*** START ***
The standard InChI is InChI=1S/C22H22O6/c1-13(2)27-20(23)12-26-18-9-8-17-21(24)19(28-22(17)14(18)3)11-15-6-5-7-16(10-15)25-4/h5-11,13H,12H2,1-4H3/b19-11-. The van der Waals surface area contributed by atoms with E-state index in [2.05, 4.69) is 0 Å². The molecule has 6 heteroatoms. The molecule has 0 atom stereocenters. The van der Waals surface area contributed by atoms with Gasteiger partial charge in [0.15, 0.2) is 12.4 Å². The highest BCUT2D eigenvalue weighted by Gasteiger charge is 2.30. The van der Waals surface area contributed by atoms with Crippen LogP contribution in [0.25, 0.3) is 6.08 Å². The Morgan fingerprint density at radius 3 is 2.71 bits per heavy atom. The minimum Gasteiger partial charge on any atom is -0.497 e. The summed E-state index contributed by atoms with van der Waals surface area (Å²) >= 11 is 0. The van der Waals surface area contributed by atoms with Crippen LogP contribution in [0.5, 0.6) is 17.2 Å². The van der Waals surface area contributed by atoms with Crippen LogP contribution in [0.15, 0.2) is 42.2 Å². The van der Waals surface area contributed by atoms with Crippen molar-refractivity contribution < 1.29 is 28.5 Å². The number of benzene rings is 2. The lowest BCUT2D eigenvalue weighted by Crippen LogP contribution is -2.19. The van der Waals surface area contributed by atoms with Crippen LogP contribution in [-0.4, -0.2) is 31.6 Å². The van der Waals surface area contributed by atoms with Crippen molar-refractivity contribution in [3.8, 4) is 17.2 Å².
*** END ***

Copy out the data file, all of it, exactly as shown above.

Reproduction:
The standard InChI is InChI=1S/C22H22O6/c1-13(2)27-20(23)12-26-18-9-8-17-21(24)19(28-22(17)14(18)3)11-15-6-5-7-16(10-15)25-4/h5-11,13H,12H2,1-4H3/b19-11-. The van der Waals surface area contributed by atoms with E-state index in [2.05, 4.69) is 0 Å². The molecule has 6 heteroatoms. The molecule has 0 atom stereocenters. The van der Waals surface area contributed by atoms with Gasteiger partial charge in [0.15, 0.2) is 12.4 Å². The highest BCUT2D eigenvalue weighted by Gasteiger charge is 2.30. The van der Waals surface area contributed by atoms with Crippen LogP contribution in [0.25, 0.3) is 6.08 Å². The Morgan fingerprint density at radius 3 is 2.71 bits per heavy atom. The minimum Gasteiger partial charge on any atom is -0.497 e. The summed E-state index contributed by atoms with van der Waals surface area (Å²) >= 11 is 0. The van der Waals surface area contributed by atoms with Crippen LogP contribution in [0.5, 0.6) is 17.2 Å². The van der Waals surface area contributed by atoms with Crippen LogP contribution in [0.15, 0.2) is 42.2 Å². The van der Waals surface area contributed by atoms with Crippen molar-refractivity contribution < 1.29 is 28.5 Å². The number of benzene rings is 2. The lowest BCUT2D eigenvalue weighted by Crippen LogP contribution is -2.19. The van der Waals surface area contributed by atoms with Crippen LogP contribution in [-0.4, -0.2) is 31.6 Å². The van der Waals surface area contributed by atoms with Crippen molar-refractivity contribution in [3.8, 4) is 17.2 Å².